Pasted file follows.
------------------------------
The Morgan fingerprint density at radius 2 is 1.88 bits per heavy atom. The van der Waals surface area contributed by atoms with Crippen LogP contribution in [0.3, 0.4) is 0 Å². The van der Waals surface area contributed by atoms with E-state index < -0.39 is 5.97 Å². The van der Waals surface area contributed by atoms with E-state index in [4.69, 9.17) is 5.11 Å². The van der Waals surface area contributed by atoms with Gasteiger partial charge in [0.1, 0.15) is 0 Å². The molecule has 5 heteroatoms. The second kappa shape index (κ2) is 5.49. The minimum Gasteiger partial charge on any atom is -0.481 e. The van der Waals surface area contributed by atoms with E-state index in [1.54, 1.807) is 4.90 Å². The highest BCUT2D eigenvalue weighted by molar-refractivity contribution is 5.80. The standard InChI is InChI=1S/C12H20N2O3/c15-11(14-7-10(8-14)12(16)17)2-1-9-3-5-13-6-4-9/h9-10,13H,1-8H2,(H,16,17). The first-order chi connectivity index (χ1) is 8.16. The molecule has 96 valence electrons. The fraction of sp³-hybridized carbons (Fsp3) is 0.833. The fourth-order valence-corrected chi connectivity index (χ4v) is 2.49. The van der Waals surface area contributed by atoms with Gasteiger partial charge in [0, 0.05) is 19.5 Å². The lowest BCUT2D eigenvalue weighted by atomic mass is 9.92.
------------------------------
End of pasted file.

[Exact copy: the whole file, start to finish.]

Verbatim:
The Morgan fingerprint density at radius 2 is 1.88 bits per heavy atom. The van der Waals surface area contributed by atoms with Crippen LogP contribution in [0.3, 0.4) is 0 Å². The van der Waals surface area contributed by atoms with E-state index < -0.39 is 5.97 Å². The van der Waals surface area contributed by atoms with E-state index in [4.69, 9.17) is 5.11 Å². The van der Waals surface area contributed by atoms with Gasteiger partial charge in [0.1, 0.15) is 0 Å². The molecule has 5 heteroatoms. The second kappa shape index (κ2) is 5.49. The minimum Gasteiger partial charge on any atom is -0.481 e. The van der Waals surface area contributed by atoms with E-state index in [1.54, 1.807) is 4.90 Å². The highest BCUT2D eigenvalue weighted by molar-refractivity contribution is 5.80. The standard InChI is InChI=1S/C12H20N2O3/c15-11(14-7-10(8-14)12(16)17)2-1-9-3-5-13-6-4-9/h9-10,13H,1-8H2,(H,16,17). The first-order chi connectivity index (χ1) is 8.16. The molecule has 96 valence electrons. The fraction of sp³-hybridized carbons (Fsp3) is 0.833. The fourth-order valence-corrected chi connectivity index (χ4v) is 2.49. The van der Waals surface area contributed by atoms with Gasteiger partial charge in [0, 0.05) is 19.5 Å². The lowest BCUT2D eigenvalue weighted by atomic mass is 9.92.